DEHESTĀN (in modern Persian administrative usage a rural district consisting of a number of villages), the name of a region in medieval Gorgān and a town in Bādḡīs and another in Kermān (Yāqūt, Boldān, II, p. 492).
Dehestān in Gorgān. The region of Dehestān (or perhaps Dahestān) lay southeast of the Caspian Sea, north of the Atrak river and the present-day province of Gorgān; it is now in the Turkmenistan Republic. Its name was probably derived from that of the Iranian steppe people the Dáai or Dahae, a component tribe of which, the Aparna, were progenitors of the Parthian ruling family (Bivar, p. 27; Lukonin, p. 686). Dehestān was somewhat vaguely defined by the classical Arabic and Persian geographers, and it is not unlikely that the physical configuration of the region, involving the Caspian shorelands and those along the course of the lower Atrak, has changed over the centuries. Maqdesī (Moqaddasī, pp. 358-59) described it as a rural area (rostāq) with twenty-four villages; its administrative center (madīna) was at Āḵor, but in this frontier region facing the Turkish steppes the most flourishing settlement was clearly the rebāṭ (stronghold), which was furnished with gates, markets, and a mosque. Ebn Ḥawqal (pp. 383, 388-89, 398; tr. Kramers, pp. 373, 378-79, 388) located it 50 farsangs from Abaskūn and mentioned another Dehestān situated on a peninsula jutting out from the eastern shore of the Caspian. In Ḥodūd al-ʿālam (p. 60, comm. p. 193) the latter was called Dehestān-e Sor (Sar?) and described as a resort only of fishermen and hunters of falcons and aquatic birds.
The town/rebātÂ of Dehestān was a pre-Islamic foundation attributed to the Arsacid Narsēh (Markwart, Provincial Capitals, pp. 12, 53-54) or to the Sasanian Qobād b. Fīrūz (Nozhat al-qolūb, p. 160; tr. p. 157). Its importance reflected above all its strategic position at a historic point of entry for steppe barbarians into civilized Iranian lands. At the time of the early Arab expansion north from Khorasan (late 7th century) Dehestān was held by a Turkish tribal group, the Ṣūl (Čöl?), ancestors of the celebrated Ṣūlī family of scholars in Arabic in the early ʿAbbasid period; in 98/715, in the time of the Arab governor Yazīd b. Mohallab, this group expelled the Persian marzbān of Gorgān, Fīrūz b. Qūl(?), and overran Gorgān (Ṭabarī, II, p. 1323; tr. XXIV, p. 48).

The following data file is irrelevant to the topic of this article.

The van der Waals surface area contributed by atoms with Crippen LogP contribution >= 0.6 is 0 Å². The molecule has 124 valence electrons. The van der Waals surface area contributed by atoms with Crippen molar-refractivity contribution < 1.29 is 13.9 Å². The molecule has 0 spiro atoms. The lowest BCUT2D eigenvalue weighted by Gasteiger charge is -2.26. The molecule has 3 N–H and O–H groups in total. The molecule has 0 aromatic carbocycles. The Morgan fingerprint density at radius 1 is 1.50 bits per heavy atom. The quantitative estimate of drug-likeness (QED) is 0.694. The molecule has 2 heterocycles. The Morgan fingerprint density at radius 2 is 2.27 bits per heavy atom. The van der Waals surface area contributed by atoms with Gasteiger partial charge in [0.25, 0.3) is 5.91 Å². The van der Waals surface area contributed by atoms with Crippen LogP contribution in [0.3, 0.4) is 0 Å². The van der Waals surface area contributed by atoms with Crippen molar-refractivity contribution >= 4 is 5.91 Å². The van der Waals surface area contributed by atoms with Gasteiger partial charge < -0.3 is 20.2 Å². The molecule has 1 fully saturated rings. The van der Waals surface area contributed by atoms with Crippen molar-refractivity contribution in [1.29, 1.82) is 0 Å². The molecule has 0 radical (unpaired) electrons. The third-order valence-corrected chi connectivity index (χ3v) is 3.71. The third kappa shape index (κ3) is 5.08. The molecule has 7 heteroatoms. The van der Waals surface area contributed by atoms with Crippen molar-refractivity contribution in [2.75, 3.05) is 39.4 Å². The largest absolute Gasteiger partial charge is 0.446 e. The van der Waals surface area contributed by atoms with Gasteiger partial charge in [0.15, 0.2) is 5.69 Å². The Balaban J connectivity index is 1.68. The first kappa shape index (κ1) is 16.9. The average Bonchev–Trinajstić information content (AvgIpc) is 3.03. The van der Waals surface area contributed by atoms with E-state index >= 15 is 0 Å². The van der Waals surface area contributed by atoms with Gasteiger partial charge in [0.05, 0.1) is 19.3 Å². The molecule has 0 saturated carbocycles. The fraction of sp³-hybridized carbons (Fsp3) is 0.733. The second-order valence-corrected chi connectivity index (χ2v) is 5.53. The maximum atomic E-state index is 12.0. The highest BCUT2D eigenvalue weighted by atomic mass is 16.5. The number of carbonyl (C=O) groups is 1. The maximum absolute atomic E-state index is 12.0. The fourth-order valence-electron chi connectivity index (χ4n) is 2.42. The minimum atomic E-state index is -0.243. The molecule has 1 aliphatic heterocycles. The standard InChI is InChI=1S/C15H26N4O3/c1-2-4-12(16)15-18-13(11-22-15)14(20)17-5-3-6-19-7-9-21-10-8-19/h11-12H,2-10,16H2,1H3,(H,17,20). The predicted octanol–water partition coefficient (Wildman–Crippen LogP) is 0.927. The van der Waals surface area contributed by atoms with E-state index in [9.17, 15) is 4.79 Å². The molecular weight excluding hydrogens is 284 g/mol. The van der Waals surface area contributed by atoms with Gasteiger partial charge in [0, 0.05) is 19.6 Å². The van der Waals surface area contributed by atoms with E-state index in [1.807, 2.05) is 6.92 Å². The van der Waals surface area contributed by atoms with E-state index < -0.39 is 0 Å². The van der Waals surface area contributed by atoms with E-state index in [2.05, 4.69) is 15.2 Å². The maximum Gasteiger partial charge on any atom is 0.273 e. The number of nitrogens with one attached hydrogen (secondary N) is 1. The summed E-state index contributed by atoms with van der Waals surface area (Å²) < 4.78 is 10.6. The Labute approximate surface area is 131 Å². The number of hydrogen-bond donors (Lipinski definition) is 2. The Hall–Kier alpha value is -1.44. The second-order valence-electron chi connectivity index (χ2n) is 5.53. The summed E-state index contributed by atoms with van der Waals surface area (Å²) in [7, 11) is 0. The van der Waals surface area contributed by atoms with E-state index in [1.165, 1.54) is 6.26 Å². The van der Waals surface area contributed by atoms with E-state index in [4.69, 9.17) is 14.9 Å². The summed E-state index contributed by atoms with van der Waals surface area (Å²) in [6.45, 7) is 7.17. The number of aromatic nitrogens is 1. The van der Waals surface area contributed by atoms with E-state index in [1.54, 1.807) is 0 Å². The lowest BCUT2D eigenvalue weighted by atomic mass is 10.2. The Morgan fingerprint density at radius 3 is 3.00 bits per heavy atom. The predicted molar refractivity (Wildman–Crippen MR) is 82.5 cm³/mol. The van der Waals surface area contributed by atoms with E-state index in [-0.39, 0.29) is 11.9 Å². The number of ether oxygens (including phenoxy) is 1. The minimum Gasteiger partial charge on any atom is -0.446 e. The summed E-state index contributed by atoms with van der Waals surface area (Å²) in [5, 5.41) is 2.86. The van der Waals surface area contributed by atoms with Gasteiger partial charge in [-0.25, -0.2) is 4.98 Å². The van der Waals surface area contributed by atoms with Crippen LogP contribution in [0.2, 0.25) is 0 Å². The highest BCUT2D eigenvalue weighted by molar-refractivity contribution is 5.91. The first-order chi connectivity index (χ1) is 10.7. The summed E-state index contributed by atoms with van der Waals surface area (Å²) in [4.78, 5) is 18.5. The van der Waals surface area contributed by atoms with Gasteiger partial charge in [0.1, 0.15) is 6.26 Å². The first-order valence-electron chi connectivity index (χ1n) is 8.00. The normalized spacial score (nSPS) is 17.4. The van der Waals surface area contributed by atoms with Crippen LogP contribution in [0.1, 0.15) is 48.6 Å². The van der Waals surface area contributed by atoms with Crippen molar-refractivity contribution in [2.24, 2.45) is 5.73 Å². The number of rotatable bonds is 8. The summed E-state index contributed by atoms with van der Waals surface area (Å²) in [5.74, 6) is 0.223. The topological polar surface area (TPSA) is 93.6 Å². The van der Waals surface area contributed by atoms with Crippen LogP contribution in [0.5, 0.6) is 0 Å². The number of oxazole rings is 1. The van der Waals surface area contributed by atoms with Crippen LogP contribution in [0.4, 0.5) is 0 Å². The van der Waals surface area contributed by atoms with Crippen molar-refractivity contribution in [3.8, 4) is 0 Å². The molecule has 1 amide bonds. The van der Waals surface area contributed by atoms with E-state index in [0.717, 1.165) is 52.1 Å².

In late Samanid times Dehestān, along with Abīvard and Farāva, two other frontier towns on the northern rim of Khorasan facing the Kara Kum desert, came within the orbit of the Ḵᵛārazmšāhs (see CHORASMIA ii) and then, after the fall of the last indigenous Persian line in 408/1017, passed to the Ghaznavids. In 426/1035 the Ghaznavid sultan Masʿūd I (421-32/1030-41) was forced to assign Dehestān, Farāva, and Nasā to the Saljuq chiefs Ṭōḡrel Beg, Čāḡrī Beg, and Yabḡū, who promised to act as frontier guards against further incursions from the steppes (Bayhaqī, ed. Fayyāż, p. 641; cf. Barthold, Turkestan3, p. 308; idem, 1962, pp. 105, 107). Thenceforth Dehestān remained in the hands of the Saljuqs until the decay of their power in the east, after which it was ruled by one Eḵtīār-al-Dīn Aytaq, who was forced, however, to flee to the Ḵᵛārazmšāh Il-Arslan in 556/1161, abandoning Dehestān to be sacked by the Oghuz Turks (Barthold, 1962, p. 123). The region played some role in the campaigns of the Ḵᵛārazmšāhs in eastern Persia during the subsequent decades (Barthold, Turkestan3, p. 338). Although it was mentioned several times in the 13th century (Jovaynī, ed. Qazvīnī, II, pp. 244, 274, III, p. 105; tr. Boyle, II, pp. 507, 538, 616), there is no record of its fate during the Mongol invasion.